Shayne: Mr. Wilde, your first day on the job was an education in chaos theory. Even my first day was not that chaotic, and I… Well, that’s a story for a different time. The point is, Mr. Wilde, that you showed conspicuous gallantry in the face of overwhelming circumstances, and as such, I am pleased to present to you the Good Conduct Ribbon.
Shayne opened the box for Wilde, but didn’t stop there.
Already, the commander had brought about another box.
Shayne: Hmm. I see Lieutenant R’Ariel is not alone- you, too, appear to be slightly lacking in terms of uniform compliance, Mr. Wilde. Let’s see what we can do to fix that.
The second box was quickly opened, and the pip was quickly attached, finishing off with a solid handshake.
Shayne: Congratulations, Lieutenant Junior Grade Wilde.
The desire to applaud was building in the surrounding officers- he could feel it in himself as well. But Shayne forced himself to permit no respite as he moved to the third officer in the line.
Shayne: Mr. Nakada, as a former chief engineer, I know just enough to know how much I don’t. So long as there are engineers as innovative as yourself amidst our ranks, I should never fear for the state of my ship, and nor should anyone else. For exceptional inventiveness in the pursuit of avoiding further damage to your ship and crew, I am pleased to award you with the Innovation Ribbon.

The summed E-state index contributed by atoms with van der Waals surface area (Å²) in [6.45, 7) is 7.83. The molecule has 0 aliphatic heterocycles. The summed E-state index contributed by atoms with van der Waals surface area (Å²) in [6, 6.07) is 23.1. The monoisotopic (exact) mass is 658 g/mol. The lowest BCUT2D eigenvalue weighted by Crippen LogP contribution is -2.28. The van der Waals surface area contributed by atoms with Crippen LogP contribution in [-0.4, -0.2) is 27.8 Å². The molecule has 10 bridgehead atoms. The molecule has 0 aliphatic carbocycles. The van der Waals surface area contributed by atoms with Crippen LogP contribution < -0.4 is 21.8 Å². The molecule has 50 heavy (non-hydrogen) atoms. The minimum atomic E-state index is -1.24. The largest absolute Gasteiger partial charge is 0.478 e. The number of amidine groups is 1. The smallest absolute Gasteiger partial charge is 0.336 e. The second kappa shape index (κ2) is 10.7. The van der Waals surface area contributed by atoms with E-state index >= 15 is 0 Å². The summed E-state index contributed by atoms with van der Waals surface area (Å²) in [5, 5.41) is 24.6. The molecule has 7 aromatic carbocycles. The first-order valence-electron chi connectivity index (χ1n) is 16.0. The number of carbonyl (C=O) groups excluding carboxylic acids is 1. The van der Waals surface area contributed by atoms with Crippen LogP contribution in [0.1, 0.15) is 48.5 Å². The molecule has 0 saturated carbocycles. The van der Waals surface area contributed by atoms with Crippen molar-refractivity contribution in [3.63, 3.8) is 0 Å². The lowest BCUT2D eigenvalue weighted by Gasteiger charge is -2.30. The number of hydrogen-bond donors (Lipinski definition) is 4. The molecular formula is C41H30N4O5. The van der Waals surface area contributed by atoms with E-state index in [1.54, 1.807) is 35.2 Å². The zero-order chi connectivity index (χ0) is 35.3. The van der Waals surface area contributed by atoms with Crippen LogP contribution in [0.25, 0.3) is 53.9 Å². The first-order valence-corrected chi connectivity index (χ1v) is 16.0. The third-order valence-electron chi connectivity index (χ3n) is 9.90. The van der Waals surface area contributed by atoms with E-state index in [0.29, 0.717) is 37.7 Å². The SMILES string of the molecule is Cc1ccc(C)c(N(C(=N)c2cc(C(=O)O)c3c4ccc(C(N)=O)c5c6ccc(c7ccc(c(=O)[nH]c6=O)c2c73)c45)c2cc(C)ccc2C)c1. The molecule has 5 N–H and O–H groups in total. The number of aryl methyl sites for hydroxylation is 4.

As the bit was getting just a bit stale, Shayne restrained himself to a simple inspection of Nakada’s collar and a subtle “tsk tsk” sound before smiling subtly and cracking open another box, containing the engineer’s newest pip, which he then fitted onto the ensign’s neck carefully.
Shayne: Congratulations, Lieutenant Junior Grade Nakada.
Now Shayne had to hold up a hand to dissuade his crew, though he too was grinning with them. There was yet another person on the stage who required his attention.
Shayne: Ensign DeBarres, your work at Ops was instrumental in allowing us to survive the crises we experienced- so instrumental that I’m willing to supply you what you need to fix that uniform of yours.
The fourth and final hollow pip box was opened, and presented to DeBarres with a momentary fumbling about the collar.
Shayne: Congratulations, newest lieutenants of the Federation Starship Arrow!
With that, Shayne began ramming his hands together in a forceful round of applause, one that was joined almost immediately by the surrounding crowds as the four ens- lieutenants exited the stage. Shayne waited until the sound died down, and then, now feeling a certain livening of spirits, adopted a mischievous grin.
Shayne: But wait! There’s more…
Commander Randal Shayne